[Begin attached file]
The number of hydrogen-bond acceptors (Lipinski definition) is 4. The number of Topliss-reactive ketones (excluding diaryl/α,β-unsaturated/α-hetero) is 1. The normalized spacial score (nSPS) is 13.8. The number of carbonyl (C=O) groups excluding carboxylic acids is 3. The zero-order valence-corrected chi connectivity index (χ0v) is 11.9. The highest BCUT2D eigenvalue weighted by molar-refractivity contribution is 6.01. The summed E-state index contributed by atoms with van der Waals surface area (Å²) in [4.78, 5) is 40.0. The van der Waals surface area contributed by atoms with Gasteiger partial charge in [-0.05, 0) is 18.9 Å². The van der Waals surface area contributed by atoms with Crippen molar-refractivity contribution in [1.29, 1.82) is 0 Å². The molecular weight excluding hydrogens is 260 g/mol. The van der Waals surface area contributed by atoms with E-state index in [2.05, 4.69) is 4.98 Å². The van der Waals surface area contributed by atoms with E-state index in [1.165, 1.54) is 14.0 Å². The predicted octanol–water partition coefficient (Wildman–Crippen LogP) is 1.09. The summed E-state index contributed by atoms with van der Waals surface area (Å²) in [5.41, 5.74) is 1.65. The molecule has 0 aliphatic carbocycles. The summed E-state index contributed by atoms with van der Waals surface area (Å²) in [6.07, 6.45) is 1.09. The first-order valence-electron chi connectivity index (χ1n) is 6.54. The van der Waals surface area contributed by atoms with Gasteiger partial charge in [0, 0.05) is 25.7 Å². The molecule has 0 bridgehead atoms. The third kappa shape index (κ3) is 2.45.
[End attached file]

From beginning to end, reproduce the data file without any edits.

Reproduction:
The number of hydrogen-bond acceptors (Lipinski definition) is 4. The number of Topliss-reactive ketones (excluding diaryl/α,β-unsaturated/α-hetero) is 1. The normalized spacial score (nSPS) is 13.8. The number of carbonyl (C=O) groups excluding carboxylic acids is 3. The zero-order valence-corrected chi connectivity index (χ0v) is 11.9. The highest BCUT2D eigenvalue weighted by molar-refractivity contribution is 6.01. The summed E-state index contributed by atoms with van der Waals surface area (Å²) in [4.78, 5) is 40.0. The van der Waals surface area contributed by atoms with Gasteiger partial charge in [-0.05, 0) is 18.9 Å². The van der Waals surface area contributed by atoms with Crippen molar-refractivity contribution in [1.29, 1.82) is 0 Å². The molecular weight excluding hydrogens is 260 g/mol. The van der Waals surface area contributed by atoms with E-state index in [2.05, 4.69) is 4.98 Å². The van der Waals surface area contributed by atoms with E-state index in [1.165, 1.54) is 14.0 Å². The predicted octanol–water partition coefficient (Wildman–Crippen LogP) is 1.09. The summed E-state index contributed by atoms with van der Waals surface area (Å²) in [5.41, 5.74) is 1.65. The molecule has 0 aliphatic carbocycles. The summed E-state index contributed by atoms with van der Waals surface area (Å²) in [6.07, 6.45) is 1.09. The first-order valence-electron chi connectivity index (χ1n) is 6.54. The van der Waals surface area contributed by atoms with Gasteiger partial charge in [0, 0.05) is 25.7 Å². The molecule has 0 bridgehead atoms. The third kappa shape index (κ3) is 2.45.